The why is still very much unknown. The what is painfully clear: Something is rapidly killing apple trees that initially appear to be perfectly healthy. That rapid part is now part of the syndrome's name: rapid apple decline (RAD), with one apple farmer telling the Counter that some of his affected trees went from healthy to dead in two weeks. Modern Farmer reports RAD is a relatively new phenomenon, first detected in Pennsylvania in 2013. Kari Peter, a tree-fruit pathologist at the Penn State Fruit Research and Extension Center, explains the trajectory: "Trees look healthy at the start of the season, look a little off in late July or early August, have a full crop and then boom, they're dead." Peter is working with the Pennsylvania Department of Agriculture to try to get to the root of the problem, and it's possible the roots are involved.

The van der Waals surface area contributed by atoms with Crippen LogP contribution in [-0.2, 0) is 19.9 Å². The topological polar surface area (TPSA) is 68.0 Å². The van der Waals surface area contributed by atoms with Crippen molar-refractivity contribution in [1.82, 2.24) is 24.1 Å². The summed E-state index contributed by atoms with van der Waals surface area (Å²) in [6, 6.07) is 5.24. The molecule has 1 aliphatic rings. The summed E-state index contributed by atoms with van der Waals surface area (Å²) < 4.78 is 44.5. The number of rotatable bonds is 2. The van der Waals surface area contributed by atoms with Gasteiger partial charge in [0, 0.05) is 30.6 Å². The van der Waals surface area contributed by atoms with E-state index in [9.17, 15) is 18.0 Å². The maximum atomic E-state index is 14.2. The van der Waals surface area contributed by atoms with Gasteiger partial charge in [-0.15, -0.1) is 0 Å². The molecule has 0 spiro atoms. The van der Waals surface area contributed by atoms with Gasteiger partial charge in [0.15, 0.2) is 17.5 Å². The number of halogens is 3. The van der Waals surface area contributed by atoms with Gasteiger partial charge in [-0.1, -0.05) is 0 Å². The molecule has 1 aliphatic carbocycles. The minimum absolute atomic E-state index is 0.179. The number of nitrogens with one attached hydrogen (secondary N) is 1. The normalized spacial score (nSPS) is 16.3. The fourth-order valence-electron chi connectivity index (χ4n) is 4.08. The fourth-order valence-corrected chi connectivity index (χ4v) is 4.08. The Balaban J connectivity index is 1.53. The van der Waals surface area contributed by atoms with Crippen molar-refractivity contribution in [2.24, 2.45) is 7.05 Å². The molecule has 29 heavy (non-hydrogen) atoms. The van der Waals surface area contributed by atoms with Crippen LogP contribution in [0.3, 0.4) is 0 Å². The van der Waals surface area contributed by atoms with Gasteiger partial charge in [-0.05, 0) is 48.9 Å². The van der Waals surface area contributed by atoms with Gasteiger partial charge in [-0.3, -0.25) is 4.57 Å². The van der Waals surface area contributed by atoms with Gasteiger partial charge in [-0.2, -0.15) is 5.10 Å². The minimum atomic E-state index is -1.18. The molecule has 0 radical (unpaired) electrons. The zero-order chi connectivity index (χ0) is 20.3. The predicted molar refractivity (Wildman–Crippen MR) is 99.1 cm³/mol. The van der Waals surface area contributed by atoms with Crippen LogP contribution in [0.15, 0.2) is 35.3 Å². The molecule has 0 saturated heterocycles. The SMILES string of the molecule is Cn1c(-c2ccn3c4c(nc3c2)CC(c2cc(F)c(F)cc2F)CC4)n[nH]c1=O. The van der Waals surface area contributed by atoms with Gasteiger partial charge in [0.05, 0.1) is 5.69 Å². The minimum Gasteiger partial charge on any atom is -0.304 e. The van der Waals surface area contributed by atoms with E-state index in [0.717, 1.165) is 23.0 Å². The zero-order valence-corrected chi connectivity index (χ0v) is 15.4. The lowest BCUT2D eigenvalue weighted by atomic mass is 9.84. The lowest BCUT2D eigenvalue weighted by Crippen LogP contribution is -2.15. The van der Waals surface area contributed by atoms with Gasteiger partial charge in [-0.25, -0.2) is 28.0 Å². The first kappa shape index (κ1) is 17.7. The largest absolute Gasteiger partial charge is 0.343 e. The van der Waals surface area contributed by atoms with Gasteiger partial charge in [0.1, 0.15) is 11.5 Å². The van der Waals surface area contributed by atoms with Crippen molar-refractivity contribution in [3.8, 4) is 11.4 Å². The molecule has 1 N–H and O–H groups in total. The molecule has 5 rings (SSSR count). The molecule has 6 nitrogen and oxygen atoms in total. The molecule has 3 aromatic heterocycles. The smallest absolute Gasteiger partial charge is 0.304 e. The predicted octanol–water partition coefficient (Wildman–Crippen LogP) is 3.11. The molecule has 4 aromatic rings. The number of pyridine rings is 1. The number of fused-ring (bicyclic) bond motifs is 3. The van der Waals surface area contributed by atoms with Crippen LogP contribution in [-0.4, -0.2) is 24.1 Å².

Farmed apple trees start out as a rootstock that is grafted to the scion, a stem or branch clipped from a tree that will becoming the fruit-bearing part. Peter says trees that were grafted on M.9 rootstock—a "popular" choice that has "been around forever"—and in high-density orchards seem to be the most impacted. In those orchards, as many as 2,000 trees can occupy one acre, compared to the 200 to 250 that commercial apple growers used to plant there. It's possible that proximity is leading to shortages in nutrients and water for some trees. As one farmer tells the Counter, in one row "there would be two [dead trees] here, and then five perfectly healthy trees, and then a strip of 18 trees that were all dying or dead." Peter explains in a piece for Penn State the rootstock stays healthy; it's the scion that dies, with necrosis appearing at the graft union and moving up the tree. A three-year federally funded study into RAD is just now getting underway. (Read more apple stories.)